Advances in Polyurethane Biomaterials - 1st Edition - ISBN: 9780081006146, 9780081006221

Advances in Polyurethane Biomaterials

1st Edition

Editors: Stuart L. Cooper Jianjun Guan
eBook ISBN: 9780081006221
Hardcover ISBN: 9780081006146
Imprint: Woodhead Publishing
Published Date: 28th January 2016
Page Count: 718
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Description

Advances in Polyurethane Biomaterials brings together a thorough review of advances in the properties and applications of polyurethanes for biomedical applications. The first set of chapters in the book provides an important overview of the fundamentals of this material with chapters on properties and processing methods for polyurethane. Further sections cover significant uses such as their tissue engineering and vascular and drug delivery applications

Written by an international team of leading authors, the book is a comprehensive and essential reference on this important biomaterial.

Key Features

  • Brings together in-depth coverage of an important material, essential for many advanced biomedical applications
  • Connects the fundamentals of polyurethanes with state-of-the-art analysis of significant new applications, including tissue engineering and drug delivery
  • Written by a team of highly knowledgeable authors with a range of professional and academic experience, overseen by an editor who is a leading expert in the field

Readership

materials scientists, chemists, engineers, R&D managers in industry and academia

Table of Contents

  • Related titles
  • List of contributors
  • Woodhead Publishing Series in Biomaterials
  • Preface
  • Part One. Chemistry, processing and applicationsof polyurethane biomaterials
    • 1. Hierarchal structure–property relationships of segmented polyurethanes
      • 1.1. Introduction
      • 1.2. Structure of segmented polyurethanes
      • 1.3. Soft segment chemistry
      • 1.4. Hard segment chemistry
      • 1.5. Microphase separation
      • 1.6. Compositional effects on mechanical properties
      • 1.7. Compositional effects on degradation rate
      • 1.8. Summary and future perspectives
    • 2. Surface characterization techniques for polyurethane biomaterials
      • 2.1. Friction measurement
      • 2.2. Contact angle
      • 2.3. X-ray photoelectron spectroscopy
      • 2.4. Secondary ion mass spectrometry
      • 2.5. Scanning electron microscopy
      • 2.6. Protein adsorption test
      • 2.7. Hemocompatability measurement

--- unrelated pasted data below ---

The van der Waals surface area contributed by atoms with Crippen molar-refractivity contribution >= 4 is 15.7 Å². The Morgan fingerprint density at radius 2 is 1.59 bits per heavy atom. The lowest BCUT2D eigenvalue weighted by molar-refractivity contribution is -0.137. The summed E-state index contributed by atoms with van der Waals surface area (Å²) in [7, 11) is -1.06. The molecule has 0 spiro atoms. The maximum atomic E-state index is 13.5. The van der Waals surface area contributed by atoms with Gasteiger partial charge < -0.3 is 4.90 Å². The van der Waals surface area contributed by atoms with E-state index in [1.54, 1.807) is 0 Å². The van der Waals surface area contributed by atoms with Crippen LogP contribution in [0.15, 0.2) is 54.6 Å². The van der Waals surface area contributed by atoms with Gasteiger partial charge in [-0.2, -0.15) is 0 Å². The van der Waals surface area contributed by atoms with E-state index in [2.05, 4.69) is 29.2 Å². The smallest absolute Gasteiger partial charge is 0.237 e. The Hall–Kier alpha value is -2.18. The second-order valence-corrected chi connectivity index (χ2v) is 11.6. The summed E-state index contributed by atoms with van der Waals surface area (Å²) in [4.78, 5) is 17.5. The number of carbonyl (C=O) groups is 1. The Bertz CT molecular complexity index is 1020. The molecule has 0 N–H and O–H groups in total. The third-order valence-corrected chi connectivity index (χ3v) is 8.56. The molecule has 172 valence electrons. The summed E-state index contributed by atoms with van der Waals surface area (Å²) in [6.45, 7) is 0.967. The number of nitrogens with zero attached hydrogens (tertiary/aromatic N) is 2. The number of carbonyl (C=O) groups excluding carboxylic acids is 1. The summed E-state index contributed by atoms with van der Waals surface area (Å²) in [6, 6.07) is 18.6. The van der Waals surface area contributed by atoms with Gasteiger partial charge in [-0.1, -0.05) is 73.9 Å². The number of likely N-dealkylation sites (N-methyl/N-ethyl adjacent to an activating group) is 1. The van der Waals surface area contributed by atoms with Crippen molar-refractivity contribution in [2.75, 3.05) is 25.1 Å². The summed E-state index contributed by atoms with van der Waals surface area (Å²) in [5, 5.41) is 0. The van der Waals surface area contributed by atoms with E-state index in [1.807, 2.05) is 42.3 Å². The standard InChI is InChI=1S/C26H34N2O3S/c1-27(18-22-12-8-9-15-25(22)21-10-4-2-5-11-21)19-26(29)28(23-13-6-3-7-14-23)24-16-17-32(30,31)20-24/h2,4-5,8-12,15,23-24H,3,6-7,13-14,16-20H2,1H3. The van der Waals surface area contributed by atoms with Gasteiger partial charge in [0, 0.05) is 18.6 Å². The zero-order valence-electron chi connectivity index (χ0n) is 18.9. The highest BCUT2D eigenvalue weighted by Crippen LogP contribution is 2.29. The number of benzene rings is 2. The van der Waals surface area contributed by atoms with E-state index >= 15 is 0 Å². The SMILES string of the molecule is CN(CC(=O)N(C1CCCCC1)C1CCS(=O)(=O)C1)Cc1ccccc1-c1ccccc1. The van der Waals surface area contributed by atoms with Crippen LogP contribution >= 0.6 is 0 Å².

• 2.8. Antimicrobial efficacy test
      • 2.9. Antibiofilm efficacy
    • 3. Design of biodegradable polyurethanes and the interactions of the polymers and their degradation by-products within in vitro and in vivo environments
      • 3.1. Fundamentals of polyurethane degradation
      • 3.2. Design of new degradable polyurethanes inspired by biodegradation mechanisms
      • 3.3. In vivo testing of polyurethanes from 2005 to 2015
      • 3.4. Coculture using degradable polyurethanes from 2005 to 2015
      • 3.5. Degradable polyurethanes cultured with stem cells for tissue engineering applications
      • 3.6. Degradable polyurethanes used in drug delivery systems
      • 3.7. Physical forms and processing of degradable polyurethanes
      • 3.8. Monomers and oligomers used in degradable polyurethanes
      • 3.9. Summary
    • 4. Novel applications of urethane/urea chemistry in the field of biomaterials
      • 4.1. Introduction
      • 4.2. Citrate-based urethane-doped polyesters
      • 4.3. Waterborne polyurethane biomaterials
      • 4.4. Functionalization of polyurethanes and novel applications of urethane/urea chemistry
      • 4.5. Conclusions and outlook
    • 5. 3D printing of polyurethane biomaterials
      • 5.1. Polyurethane as a candidate material for 3D printing
      • 5.2. Applications of polyurethanes in 3D printing
      • 5.3. Applications of biodegradable polyurethanes in 3D printing
      • 5.4. Low-temperature printing process of waterborne biodegradable polyurethanes
      • 5.5. Conclusion
    • 6. Nanoparticle-induced phenomena in polyurethanes
      • 6.1. Introduction
      • 6.2. Preparation of composites
      • 6.3. Morphology
      • 6.4. Structure
      • 6.5. Nanoparticle-induced self-assembly
      • 6.6. Mechanical behavior
      • 6.7. Thermal behavior
      • 6.8. Flame retardancy
      • 6.9. Antimicrobial activity
      • 6.10. Biomedical application of nanocomposites
      • 6.11. Conclusions
    • 7. Polyurethane nanoparticles, a new tool for biomedical applications?
      • 7.1. Introduction
      • 7.2. Synthesis of polyurethane nanoparticles
      • 7.3. Polyurethane nanoparticles as drug delivery systems
      • 7.4. Polyurethane nanoparticles as diagnosis tools
      • 7.5. Polyurethane nanoparticles as theranostic tools
      • 7.6. Future trends
    • 8. Polyurethanes for controlled drug delivery
      • 8.1. Introduction
      • 8.2. Chemistry of polyurethanes
      • 8.3. Use in drug delivery
      • 8.4. Conclusion and future directions
      • Abbreviations
    • 9. Antibacterial polyurethanes
      • 9.1. Introduction
      • 9.2. Antiadhesive polyurethanes
      • 9.3. Bactericidal polyurethanes
      • 9.4. Other strategies of antibacterial polyurethanes and future perspectives
  • Part Two. Polyurethanes for vascular applications
    • 10. Regulating blood cell adhesion via surface modification of polyurethanes